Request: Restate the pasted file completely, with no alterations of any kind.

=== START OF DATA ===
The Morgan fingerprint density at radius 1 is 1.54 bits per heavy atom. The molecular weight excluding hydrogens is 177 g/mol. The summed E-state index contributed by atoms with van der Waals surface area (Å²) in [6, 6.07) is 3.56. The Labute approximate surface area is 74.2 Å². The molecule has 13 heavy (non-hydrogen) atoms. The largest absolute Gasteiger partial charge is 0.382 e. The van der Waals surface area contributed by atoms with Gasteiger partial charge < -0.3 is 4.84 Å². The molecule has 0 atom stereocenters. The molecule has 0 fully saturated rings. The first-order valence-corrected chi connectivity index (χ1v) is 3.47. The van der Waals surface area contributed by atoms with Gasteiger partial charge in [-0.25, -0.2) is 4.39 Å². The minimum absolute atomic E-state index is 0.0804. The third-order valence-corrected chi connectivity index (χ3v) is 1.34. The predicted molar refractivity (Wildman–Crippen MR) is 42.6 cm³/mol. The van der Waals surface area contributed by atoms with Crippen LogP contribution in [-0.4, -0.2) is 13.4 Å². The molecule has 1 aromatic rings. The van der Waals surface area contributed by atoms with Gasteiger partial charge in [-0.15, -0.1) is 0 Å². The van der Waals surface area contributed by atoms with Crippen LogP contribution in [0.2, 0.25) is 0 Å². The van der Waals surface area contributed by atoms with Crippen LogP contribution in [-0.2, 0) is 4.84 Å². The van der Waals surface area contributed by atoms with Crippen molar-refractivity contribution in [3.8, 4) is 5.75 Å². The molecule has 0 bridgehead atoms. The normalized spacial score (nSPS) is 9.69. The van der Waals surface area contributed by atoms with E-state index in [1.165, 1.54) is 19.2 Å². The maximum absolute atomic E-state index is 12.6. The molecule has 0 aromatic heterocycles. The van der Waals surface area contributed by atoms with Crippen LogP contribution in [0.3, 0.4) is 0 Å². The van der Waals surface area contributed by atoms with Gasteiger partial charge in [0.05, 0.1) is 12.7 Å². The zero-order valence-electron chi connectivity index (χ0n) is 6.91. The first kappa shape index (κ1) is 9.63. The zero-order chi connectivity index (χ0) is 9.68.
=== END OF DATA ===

The Morgan fingerprint density at radius 1 is 1.54 bits per heavy atom. The molecular weight excluding hydrogens is 177 g/mol. The summed E-state index contributed by atoms with van der Waals surface area (Å²) in [6, 6.07) is 3.56. The Labute approximate surface area is 74.2 Å². The molecule has 13 heavy (non-hydrogen) atoms. The largest absolute Gasteiger partial charge is 0.382 e. The van der Waals surface area contributed by atoms with Gasteiger partial charge < -0.3 is 4.84 Å². The molecule has 0 atom stereocenters. The molecule has 0 fully saturated rings. The first-order valence-corrected chi connectivity index (χ1v) is 3.47. The van der Waals surface area contributed by atoms with Gasteiger partial charge in [-0.25, -0.2) is 4.39 Å². The minimum absolute atomic E-state index is 0.0804. The third-order valence-corrected chi connectivity index (χ3v) is 1.34. The predicted molar refractivity (Wildman–Crippen MR) is 42.6 cm³/mol. The van der Waals surface area contributed by atoms with Crippen LogP contribution in [-0.4, -0.2) is 13.4 Å². The molecule has 1 aromatic rings. The van der Waals surface area contributed by atoms with Gasteiger partial charge in [-0.15, -0.1) is 0 Å². The van der Waals surface area contributed by atoms with Crippen LogP contribution in [0.2, 0.25) is 0 Å². The van der Waals surface area contributed by atoms with Crippen LogP contribution in [-0.2, 0) is 4.84 Å². The van der Waals surface area contributed by atoms with Crippen molar-refractivity contribution in [3.8, 4) is 5.75 Å². The molecule has 0 bridgehead atoms. The normalized spacial score (nSPS) is 9.69. The van der Waals surface area contributed by atoms with E-state index in [1.165, 1.54) is 19.2 Å². The maximum absolute atomic E-state index is 12.6. The molecule has 0 aromatic heterocycles. The van der Waals surface area contributed by atoms with Crippen LogP contribution in [0.3, 0.4) is 0 Å². The van der Waals surface area contributed by atoms with Gasteiger partial charge in [0.05, 0.1) is 12.7 Å². The zero-order valence-electron chi connectivity index (χ0n) is 6.91. The first kappa shape index (κ1) is 9.63. The zero-order chi connectivity index (χ0) is 9.68.